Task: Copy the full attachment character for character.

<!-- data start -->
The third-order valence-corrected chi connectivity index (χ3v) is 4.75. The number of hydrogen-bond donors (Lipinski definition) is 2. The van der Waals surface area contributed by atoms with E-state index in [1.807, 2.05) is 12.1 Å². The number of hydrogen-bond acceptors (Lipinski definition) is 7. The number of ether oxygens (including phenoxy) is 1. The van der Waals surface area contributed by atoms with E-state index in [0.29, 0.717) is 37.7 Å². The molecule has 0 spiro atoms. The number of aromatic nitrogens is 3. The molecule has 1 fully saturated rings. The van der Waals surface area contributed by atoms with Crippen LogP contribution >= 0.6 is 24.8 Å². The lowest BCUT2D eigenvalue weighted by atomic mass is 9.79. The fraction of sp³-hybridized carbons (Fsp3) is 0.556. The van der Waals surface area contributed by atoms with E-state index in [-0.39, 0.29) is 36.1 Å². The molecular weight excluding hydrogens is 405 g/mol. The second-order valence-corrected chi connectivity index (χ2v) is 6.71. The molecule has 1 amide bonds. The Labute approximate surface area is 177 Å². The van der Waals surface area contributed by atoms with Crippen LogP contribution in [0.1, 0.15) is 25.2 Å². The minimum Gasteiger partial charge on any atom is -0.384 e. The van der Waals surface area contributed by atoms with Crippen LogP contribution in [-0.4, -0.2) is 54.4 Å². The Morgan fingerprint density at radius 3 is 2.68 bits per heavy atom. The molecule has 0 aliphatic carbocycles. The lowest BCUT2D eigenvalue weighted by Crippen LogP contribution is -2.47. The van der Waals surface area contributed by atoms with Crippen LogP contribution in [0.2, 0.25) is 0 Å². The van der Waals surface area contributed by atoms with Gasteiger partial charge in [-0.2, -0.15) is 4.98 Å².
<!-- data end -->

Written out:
The third-order valence-corrected chi connectivity index (χ3v) is 4.75. The number of hydrogen-bond donors (Lipinski definition) is 2. The van der Waals surface area contributed by atoms with E-state index in [1.807, 2.05) is 12.1 Å². The number of hydrogen-bond acceptors (Lipinski definition) is 7. The number of ether oxygens (including phenoxy) is 1. The van der Waals surface area contributed by atoms with E-state index in [0.29, 0.717) is 37.7 Å². The molecule has 0 spiro atoms. The number of aromatic nitrogens is 3. The molecule has 1 fully saturated rings. The van der Waals surface area contributed by atoms with Crippen LogP contribution >= 0.6 is 24.8 Å². The lowest BCUT2D eigenvalue weighted by atomic mass is 9.79. The fraction of sp³-hybridized carbons (Fsp3) is 0.556. The van der Waals surface area contributed by atoms with E-state index in [-0.39, 0.29) is 36.1 Å². The molecular weight excluding hydrogens is 405 g/mol. The second-order valence-corrected chi connectivity index (χ2v) is 6.71. The molecule has 1 amide bonds. The Labute approximate surface area is 177 Å². The van der Waals surface area contributed by atoms with Crippen LogP contribution in [0.1, 0.15) is 25.2 Å². The minimum Gasteiger partial charge on any atom is -0.384 e. The van der Waals surface area contributed by atoms with Crippen LogP contribution in [-0.4, -0.2) is 54.4 Å². The Morgan fingerprint density at radius 3 is 2.68 bits per heavy atom. The molecule has 0 aliphatic carbocycles. The lowest BCUT2D eigenvalue weighted by Crippen LogP contribution is -2.47. The van der Waals surface area contributed by atoms with Crippen LogP contribution in [0.2, 0.25) is 0 Å². The van der Waals surface area contributed by atoms with Gasteiger partial charge in [-0.2, -0.15) is 4.98 Å².